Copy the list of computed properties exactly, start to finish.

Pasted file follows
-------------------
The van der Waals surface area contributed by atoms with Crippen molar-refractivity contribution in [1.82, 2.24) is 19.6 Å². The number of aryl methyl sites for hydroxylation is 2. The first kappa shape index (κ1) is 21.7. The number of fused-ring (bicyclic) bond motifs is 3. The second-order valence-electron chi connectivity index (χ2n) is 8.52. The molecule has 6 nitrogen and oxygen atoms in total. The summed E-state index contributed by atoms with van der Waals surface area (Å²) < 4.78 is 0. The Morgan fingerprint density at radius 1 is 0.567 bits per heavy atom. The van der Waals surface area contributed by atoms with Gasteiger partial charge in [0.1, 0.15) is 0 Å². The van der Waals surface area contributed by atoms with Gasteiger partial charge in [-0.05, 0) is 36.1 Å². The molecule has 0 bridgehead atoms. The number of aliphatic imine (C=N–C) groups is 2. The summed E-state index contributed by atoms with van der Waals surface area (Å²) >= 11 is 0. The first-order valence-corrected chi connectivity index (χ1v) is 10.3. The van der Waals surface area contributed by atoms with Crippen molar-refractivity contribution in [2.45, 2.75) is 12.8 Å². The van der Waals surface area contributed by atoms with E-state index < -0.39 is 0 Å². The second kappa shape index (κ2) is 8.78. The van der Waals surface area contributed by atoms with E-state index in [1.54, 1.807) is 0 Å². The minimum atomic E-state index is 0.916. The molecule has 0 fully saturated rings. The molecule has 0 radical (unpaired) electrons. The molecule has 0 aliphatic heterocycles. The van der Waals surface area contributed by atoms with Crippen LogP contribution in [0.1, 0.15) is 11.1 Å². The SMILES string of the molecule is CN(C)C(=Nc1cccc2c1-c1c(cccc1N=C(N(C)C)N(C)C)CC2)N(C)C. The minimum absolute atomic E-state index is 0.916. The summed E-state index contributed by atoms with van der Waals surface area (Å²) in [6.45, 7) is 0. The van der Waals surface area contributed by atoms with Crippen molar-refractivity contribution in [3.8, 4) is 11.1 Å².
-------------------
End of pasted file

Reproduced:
The van der Waals surface area contributed by atoms with Crippen molar-refractivity contribution in [1.82, 2.24) is 19.6 Å². The number of aryl methyl sites for hydroxylation is 2. The first kappa shape index (κ1) is 21.7. The number of fused-ring (bicyclic) bond motifs is 3. The second-order valence-electron chi connectivity index (χ2n) is 8.52. The molecule has 6 nitrogen and oxygen atoms in total. The summed E-state index contributed by atoms with van der Waals surface area (Å²) < 4.78 is 0. The Morgan fingerprint density at radius 1 is 0.567 bits per heavy atom. The van der Waals surface area contributed by atoms with Gasteiger partial charge in [0.1, 0.15) is 0 Å². The van der Waals surface area contributed by atoms with Gasteiger partial charge in [-0.05, 0) is 36.1 Å². The molecule has 0 bridgehead atoms. The number of aliphatic imine (C=N–C) groups is 2. The summed E-state index contributed by atoms with van der Waals surface area (Å²) >= 11 is 0. The first-order valence-corrected chi connectivity index (χ1v) is 10.3. The van der Waals surface area contributed by atoms with Crippen molar-refractivity contribution in [2.45, 2.75) is 12.8 Å². The van der Waals surface area contributed by atoms with E-state index < -0.39 is 0 Å². The second kappa shape index (κ2) is 8.78. The van der Waals surface area contributed by atoms with E-state index in [1.54, 1.807) is 0 Å². The minimum atomic E-state index is 0.916. The molecule has 0 fully saturated rings. The molecule has 0 radical (unpaired) electrons. The molecule has 0 aliphatic heterocycles. The van der Waals surface area contributed by atoms with Crippen LogP contribution in [0.1, 0.15) is 11.1 Å². The SMILES string of the molecule is CN(C)C(=Nc1cccc2c1-c1c(cccc1N=C(N(C)C)N(C)C)CC2)N(C)C. The minimum absolute atomic E-state index is 0.916. The summed E-state index contributed by atoms with van der Waals surface area (Å²) in [6.45, 7) is 0. The van der Waals surface area contributed by atoms with Crippen molar-refractivity contribution in [3.8, 4) is 11.1 Å².